35   being matters of Accompt and Testamentary yo[ur] orato[ur]s are remedilesse in the p[re]misses [Note 10] save only by the aid of this Hono[urable] Court; In tender Considerac[i]on therefore
36   of the p[re]misses And to the End that the said Confederates may by their Answers On their Corporall Oathes true and p[er]fect answer make to all and every the
37   p[re]misses as if the same were againe here Interrogated, particularly that the s[ai]d Robert Halls may sett forthe and discover the s[ai]d last Will and testament of the s[ai]d
38   deceased Phineas Cook And alsoe discover what moneys Jewells good[es] and Chattells that apperteyned to the s[ai]d Phineas Cook have come to his handes
39   Custody or possession or of any other by his consent knowledge or privity and the severall values thereof and how much ready moneys thereof and when the
40   same came into his Custody and how he hath improved the same for your orato[ur]s use and to whome he placed the same to Interest or otherwise, and when, and where
41   the said moneys have beene ever since hee received the same, and when he rec[eive]d the same, and to what value or \sum, such/ improvement[es] or Interest p[ar]ticularly does amount
42   and what legacyes or debts or other disbursements he had paid, and to whom, and for what particularly, and what reason he had to create foment or carry on such
43   said accou[nt]o[ur] or causes of accou[nt]o[ur] relating to your oratours or the said last Will and Testament, And particularly why he \inter/ meddled with distrayning any good[es]
44   or demanding any rent of the Occupiers of that Copyhold-land in West mersey Called the Lyon when he knew there was noe surrender to the Use of the s[ai]d last Will
45   and Testament of the said Testatour Phineas Cook, and consequently noe lawfull title in your orato[ur]s or either of them And may show Cause (if he can) why he
46   had created or fomented, continued, carryed on or given occasion for soe many frivolous and needlesse Accou[nt]o[ur] and suites at Law for the Matters afores[ai]d and why he
47   does not come to Accompt with your oratours, and why he does not pay to them their severall porc[i]ons of and in the said p[er]sonall Estate bequeathed to them in the
48   s[ai]d last will and Testament, And that yo[ur] oratours may be relieved in the p[re]misses according to Equity and good Conscience, May it therefore please Your Lor[dshi]pp to
49   grant unto yo[ur] Oratours their ma[jes]tyes Gracious writt or writts of Subpena or Subpena's Under the seale of this Hono[urable] Court To be directed to the s[ai]d Robert Hall[es]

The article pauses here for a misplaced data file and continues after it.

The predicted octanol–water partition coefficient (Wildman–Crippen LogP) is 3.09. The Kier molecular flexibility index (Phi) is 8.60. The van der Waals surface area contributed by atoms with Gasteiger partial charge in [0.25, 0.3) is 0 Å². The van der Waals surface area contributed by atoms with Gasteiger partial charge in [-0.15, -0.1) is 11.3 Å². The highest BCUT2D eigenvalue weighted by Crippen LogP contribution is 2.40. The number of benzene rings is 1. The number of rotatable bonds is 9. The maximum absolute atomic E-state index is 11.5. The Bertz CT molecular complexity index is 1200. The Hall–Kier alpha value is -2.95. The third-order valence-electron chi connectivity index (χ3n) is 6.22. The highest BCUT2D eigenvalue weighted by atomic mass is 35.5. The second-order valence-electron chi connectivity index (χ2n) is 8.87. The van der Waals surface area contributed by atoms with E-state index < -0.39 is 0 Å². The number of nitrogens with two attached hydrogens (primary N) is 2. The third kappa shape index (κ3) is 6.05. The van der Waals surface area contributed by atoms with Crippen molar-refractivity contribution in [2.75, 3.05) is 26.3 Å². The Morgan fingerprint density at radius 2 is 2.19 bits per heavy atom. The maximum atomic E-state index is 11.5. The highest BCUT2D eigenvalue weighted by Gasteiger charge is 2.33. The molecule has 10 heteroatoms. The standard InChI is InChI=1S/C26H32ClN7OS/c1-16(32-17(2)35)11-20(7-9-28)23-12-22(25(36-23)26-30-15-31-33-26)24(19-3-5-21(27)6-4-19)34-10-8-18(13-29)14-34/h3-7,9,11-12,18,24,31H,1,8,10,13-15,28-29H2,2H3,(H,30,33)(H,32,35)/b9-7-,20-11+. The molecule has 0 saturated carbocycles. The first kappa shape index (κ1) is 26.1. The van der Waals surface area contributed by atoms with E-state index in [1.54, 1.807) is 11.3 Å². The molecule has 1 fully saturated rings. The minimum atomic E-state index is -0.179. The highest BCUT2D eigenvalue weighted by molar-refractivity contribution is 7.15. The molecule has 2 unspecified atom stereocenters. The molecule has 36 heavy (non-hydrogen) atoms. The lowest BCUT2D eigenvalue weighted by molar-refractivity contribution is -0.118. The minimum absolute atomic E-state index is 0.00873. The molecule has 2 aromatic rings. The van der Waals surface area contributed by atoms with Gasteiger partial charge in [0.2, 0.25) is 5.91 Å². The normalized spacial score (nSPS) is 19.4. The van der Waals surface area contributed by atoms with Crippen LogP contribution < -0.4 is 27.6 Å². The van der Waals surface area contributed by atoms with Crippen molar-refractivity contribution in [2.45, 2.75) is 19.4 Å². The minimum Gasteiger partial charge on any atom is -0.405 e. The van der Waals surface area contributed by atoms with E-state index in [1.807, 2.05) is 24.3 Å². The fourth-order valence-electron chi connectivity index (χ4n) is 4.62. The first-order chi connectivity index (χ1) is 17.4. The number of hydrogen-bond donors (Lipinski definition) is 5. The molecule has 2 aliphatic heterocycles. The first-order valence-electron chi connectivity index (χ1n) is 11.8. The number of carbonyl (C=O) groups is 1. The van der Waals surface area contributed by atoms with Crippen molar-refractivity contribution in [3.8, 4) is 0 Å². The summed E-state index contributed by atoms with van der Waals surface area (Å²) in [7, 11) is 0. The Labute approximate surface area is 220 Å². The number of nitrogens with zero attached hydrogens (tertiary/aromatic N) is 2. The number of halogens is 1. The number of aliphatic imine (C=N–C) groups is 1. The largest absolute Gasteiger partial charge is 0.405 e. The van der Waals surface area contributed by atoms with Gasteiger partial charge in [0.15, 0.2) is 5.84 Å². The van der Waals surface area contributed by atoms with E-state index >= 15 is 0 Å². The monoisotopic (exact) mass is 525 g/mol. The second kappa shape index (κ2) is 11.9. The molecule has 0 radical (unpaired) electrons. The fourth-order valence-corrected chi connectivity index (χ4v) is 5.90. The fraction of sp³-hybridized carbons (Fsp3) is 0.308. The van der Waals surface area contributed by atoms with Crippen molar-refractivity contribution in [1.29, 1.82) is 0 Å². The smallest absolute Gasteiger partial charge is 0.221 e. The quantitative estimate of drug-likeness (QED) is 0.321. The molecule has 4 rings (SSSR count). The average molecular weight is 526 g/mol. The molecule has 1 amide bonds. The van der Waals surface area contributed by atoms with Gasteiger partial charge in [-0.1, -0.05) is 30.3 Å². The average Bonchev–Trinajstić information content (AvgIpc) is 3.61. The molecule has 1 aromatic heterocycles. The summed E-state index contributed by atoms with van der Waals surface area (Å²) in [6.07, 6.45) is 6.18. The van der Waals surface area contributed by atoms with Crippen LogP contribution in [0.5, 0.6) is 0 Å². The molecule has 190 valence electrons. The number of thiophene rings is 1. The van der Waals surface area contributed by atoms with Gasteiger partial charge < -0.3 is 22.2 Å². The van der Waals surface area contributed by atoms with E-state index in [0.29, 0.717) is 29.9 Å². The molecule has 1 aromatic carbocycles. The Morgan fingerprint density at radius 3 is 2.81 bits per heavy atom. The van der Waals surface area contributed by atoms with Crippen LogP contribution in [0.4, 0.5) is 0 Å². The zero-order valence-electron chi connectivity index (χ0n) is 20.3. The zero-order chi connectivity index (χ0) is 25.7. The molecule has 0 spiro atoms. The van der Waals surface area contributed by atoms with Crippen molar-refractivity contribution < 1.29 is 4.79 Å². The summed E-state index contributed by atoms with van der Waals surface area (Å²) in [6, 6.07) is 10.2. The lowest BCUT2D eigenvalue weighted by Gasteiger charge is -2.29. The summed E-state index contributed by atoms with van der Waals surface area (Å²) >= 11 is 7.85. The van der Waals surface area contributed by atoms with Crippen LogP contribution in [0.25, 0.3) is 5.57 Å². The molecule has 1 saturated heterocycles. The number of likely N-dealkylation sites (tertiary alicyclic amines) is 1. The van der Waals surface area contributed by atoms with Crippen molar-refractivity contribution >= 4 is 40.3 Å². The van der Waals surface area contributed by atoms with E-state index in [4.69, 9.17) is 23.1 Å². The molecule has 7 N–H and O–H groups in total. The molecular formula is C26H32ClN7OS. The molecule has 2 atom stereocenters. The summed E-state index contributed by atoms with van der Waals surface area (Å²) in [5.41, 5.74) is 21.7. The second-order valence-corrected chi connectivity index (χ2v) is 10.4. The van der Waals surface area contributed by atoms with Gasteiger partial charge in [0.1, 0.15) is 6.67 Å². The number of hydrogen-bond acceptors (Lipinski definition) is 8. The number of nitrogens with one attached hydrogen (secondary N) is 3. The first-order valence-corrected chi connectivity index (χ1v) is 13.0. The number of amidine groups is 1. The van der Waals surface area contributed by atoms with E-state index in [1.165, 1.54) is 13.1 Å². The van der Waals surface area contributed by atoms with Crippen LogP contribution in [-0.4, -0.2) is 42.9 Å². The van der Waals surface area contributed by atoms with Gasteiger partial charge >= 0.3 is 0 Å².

50   Peter Marsh John Freeman and James Battee Thereby Comanding them and every of them at a certeyne day and under a Certaine paine therein to be limitted
51   Personally to be and appeare before yo[ur] Lord[shi]pp In the High and hono[ur]ble Court of Chancery, Then and there to give a p[er]fect Answer to all and singular
52   the p[re]misses, And further to stand and abide such further order decree and direction therein as to yo[ur] Lord[shi]pp shall seem meet and agreeable to Equity and
53   good Conscience And yo[ur] oratours shall pray e[t]c

Cooke             La: Gurdon

1. Sir John Somers. He was Lord Keeper of the Great Seal until 1697 when he became Lord Somers (1st Baron Somers)
2. Orator: In law this is the plaintiff or petitioner in a case in a court of chancery (Source: OED)
3. To be seized of: in law this means "to be the legal possessor of..." (Source: OED)
4. Of disposing mind and memory: so sound in mind and memory as to be capable of making a will (Source: OED)
5. Accountour: in modern parlance, an accountant who "accounts, reckons, or calculates. Also: one who presents an account (of money, responsibilities etc)" (Source: OED)
6. Suit in equity: A suit in equity is a legal action where the plaintiff seeks an equitable remedy. A remedy is whatever the party to a lawsuit is asking for (Source:
7. Confederate: transitive. To unite (persons or states) in a league, bring into alliance, ally; to form into a confederation. Const. with, together, unto. Source: OED
8. "on foot" in legal terms means a contract or agreement signed but not yet performed
9. In this instance, colour means "to portray in a false light; to put an unfair or untrue interpretation on (words, facts, evidence etc) to misrepresent, falsify" (Source: OED)
10. premises: In law The matters or things stated or mentioned previously; the aforesaid, the aforementioned, the foregoing. Often (and now only) in legal phraseology.

Read More
Will of Phineas Cooke 1686

SourceMersea Museum